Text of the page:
Sask. clubroot map highlights need for vigilance

A yield-robbing canola disease that has some prairie farmers on edge has now been confirmed in 14 rural municipalities in Saskatchewan.

On Jan. 9, the government of Saskatchewan confirmed that visible symptoms of clubroot were detected in 43 commercial canola fields last fall.

Based on cumulative testing between 2008 and 2018, the disease has now been observed in seven of the Saskatchewan’s 22 provincial crop districts.

Most of the confirmed cases were detected during a provincial clubroot survey that involved the inspection of approximately 1,500 canola fields last fall.

Other cases were reported voluntarily, by producers or private sector agronomists.

Saskatchewan Agriculture Minister David Marit said results of the 2018 survey, while concerning, do not represent a significant threat to canola production in Saskatchewan.

But they do emphasize the need for ongoing vigilance and education about the spread of the disease and steps that can be taken to control its impact.

“Quite frankly, I’m happy that the results were as low as they were,” Marit said.

“It’s now an education and awareness process … making sure that we take (the necessary steps) to limit the spread of clubroot throughout the province.…

“I think we’ve developed a pretty good science-based plan where we can work with landowners — whether it is through rotations or clubroot resistant varieties — to eliminate the spread of clubroot throughout the province.”

In 2018, Saskatchewan Agriculture, in partnership with SaskCanola and the Saskatchewan Association of Rural Municipalities, significantly expanded the scope of the province’s annual clubroot survey.

The 2018 survey looked at 1,500 fields in roughly 150 rural municipalities and 1,500 townships.

The survey focused primarily on canola production areas along the Saskatchewan-Manitoba, border as well as crop districts in northwestern and north-central Saskatchewan.

Clubroot is a soil-born pathogen that affects the roots of vegetative canola plants.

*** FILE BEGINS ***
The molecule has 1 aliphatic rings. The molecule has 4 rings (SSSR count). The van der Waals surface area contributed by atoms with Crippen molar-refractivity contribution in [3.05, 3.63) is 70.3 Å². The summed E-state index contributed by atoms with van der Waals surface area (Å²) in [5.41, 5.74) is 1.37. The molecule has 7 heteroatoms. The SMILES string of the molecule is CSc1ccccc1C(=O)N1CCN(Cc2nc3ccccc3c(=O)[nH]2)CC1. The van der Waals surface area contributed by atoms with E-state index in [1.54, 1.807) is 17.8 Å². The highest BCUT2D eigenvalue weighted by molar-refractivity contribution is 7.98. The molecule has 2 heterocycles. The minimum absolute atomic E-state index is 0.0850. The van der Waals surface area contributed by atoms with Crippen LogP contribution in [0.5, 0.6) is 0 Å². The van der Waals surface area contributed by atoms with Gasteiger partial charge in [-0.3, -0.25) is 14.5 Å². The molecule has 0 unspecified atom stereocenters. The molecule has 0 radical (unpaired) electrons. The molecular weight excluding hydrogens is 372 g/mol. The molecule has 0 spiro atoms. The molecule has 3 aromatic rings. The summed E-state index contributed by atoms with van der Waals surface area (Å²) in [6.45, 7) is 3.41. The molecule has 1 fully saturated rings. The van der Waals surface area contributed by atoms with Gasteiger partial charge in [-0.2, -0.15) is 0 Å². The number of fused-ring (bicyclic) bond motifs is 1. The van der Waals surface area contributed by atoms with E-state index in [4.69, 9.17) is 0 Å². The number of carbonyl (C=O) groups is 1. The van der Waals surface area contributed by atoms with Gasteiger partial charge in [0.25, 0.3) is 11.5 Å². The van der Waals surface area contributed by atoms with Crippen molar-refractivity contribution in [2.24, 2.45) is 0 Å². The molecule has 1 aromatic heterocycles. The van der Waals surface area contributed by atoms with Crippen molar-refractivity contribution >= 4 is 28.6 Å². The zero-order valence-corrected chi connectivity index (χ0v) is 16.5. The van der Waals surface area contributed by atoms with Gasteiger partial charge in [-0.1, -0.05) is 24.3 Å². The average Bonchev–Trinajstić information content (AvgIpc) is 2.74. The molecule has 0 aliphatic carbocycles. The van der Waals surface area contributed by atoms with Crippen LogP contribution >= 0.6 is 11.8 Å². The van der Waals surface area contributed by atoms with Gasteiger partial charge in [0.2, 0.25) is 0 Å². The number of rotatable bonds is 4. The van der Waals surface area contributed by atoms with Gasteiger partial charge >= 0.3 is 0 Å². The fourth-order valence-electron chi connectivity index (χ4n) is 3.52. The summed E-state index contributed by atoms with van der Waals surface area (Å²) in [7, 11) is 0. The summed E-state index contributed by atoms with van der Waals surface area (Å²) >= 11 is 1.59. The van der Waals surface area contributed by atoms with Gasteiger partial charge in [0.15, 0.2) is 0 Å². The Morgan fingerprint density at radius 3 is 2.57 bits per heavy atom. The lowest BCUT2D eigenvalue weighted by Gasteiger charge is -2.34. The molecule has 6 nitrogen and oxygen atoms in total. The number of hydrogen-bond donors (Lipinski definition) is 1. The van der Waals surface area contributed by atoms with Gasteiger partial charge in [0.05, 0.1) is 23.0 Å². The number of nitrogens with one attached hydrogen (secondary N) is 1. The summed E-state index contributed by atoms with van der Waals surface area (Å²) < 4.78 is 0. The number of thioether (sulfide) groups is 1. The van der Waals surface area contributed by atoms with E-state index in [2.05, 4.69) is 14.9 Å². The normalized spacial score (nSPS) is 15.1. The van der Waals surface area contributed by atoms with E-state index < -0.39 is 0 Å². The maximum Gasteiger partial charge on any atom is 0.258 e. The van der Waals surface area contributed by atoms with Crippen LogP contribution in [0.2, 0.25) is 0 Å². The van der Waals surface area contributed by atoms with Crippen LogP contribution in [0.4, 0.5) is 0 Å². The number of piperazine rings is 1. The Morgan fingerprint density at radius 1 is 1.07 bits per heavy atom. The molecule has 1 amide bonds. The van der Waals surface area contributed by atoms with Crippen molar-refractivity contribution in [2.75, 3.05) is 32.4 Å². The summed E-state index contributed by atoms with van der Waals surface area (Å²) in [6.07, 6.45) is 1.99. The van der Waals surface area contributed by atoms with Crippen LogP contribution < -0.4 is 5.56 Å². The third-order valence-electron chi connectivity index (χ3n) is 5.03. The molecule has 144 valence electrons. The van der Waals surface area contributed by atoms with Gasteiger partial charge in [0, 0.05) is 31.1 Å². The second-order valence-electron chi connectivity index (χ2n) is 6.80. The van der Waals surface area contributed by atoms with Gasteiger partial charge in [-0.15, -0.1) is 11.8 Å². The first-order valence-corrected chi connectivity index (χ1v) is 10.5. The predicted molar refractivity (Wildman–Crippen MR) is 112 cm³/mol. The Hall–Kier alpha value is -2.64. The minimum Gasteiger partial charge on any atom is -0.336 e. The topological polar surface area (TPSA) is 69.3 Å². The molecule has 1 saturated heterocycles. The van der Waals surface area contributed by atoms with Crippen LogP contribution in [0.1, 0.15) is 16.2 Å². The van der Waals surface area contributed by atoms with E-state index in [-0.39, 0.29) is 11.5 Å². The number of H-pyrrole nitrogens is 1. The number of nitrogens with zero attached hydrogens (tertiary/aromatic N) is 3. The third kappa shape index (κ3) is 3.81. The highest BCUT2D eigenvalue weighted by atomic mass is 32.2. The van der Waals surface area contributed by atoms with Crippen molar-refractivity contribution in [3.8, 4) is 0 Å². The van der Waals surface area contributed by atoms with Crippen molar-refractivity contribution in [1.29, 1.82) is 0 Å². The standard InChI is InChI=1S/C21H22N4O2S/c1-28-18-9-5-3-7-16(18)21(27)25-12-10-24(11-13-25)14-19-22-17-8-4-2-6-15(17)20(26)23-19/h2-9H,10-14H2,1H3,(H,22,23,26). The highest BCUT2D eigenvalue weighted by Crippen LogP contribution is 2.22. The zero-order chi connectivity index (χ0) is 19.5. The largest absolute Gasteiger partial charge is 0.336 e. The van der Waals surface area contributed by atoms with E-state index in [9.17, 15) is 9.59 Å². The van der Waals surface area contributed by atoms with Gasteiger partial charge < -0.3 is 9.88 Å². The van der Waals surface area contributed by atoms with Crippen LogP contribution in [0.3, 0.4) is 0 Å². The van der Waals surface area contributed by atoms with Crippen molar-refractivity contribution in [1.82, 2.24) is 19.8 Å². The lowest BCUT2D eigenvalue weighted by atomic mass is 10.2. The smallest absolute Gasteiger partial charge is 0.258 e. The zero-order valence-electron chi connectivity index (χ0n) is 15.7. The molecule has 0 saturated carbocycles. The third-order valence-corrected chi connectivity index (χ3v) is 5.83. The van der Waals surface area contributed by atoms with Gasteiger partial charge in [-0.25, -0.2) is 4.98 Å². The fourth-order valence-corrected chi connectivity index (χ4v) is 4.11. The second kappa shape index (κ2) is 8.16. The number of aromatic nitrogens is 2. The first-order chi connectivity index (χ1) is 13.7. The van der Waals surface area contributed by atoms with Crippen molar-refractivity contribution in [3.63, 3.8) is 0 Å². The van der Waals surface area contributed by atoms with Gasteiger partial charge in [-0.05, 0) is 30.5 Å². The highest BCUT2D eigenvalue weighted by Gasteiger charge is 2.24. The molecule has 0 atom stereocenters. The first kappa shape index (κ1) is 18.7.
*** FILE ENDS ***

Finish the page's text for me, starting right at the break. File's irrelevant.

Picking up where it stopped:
The disease restricts the plants ability to obtain water and nutrients from the soil, resulting in premature browning and reduced yields.

Marit said Saskatchewan Agriculture is working with rural municipalities and SaskCanola to ensure a farmer-driven approach to clubroot management.

Landowners and producers who are managing fields with visible clubroot symptoms will be required to develop a clubroot management strategy for all infected fields.

Key elements of an effective clubroot management strategy should include the use of clubroot-resistant canola varieties in a minimum of a three-year rotation.

All clubroot-infected fields will be monitored by an appointed pest control officer beginning this year.

Lisa Horn, executive director of SaskCanola, said the expanded 2018 survey was intended to give farmers a better understanding of where the disease has become established.

Survey results can be viewed on a provincial clubroot distribution map that was released to the public earlier this week.

The map can be viewed online here.

“We continue to encourage growers to remain vigilant about minimizing soil movement and use this new map as a tool in their ongoing management and prevention of the disease,” Horn said.

Marit said discussions are now underway to determine if the 2019 provincial clubroot survey should be expanded to new areas or intensified in areas where the disease has already been detected.

“We’re just getting into that process now,” he said.

“We’re having that discussion internally … and also with SARM and SaskCanola, on just where we go from here.”

Contact brian.cross@producer.com

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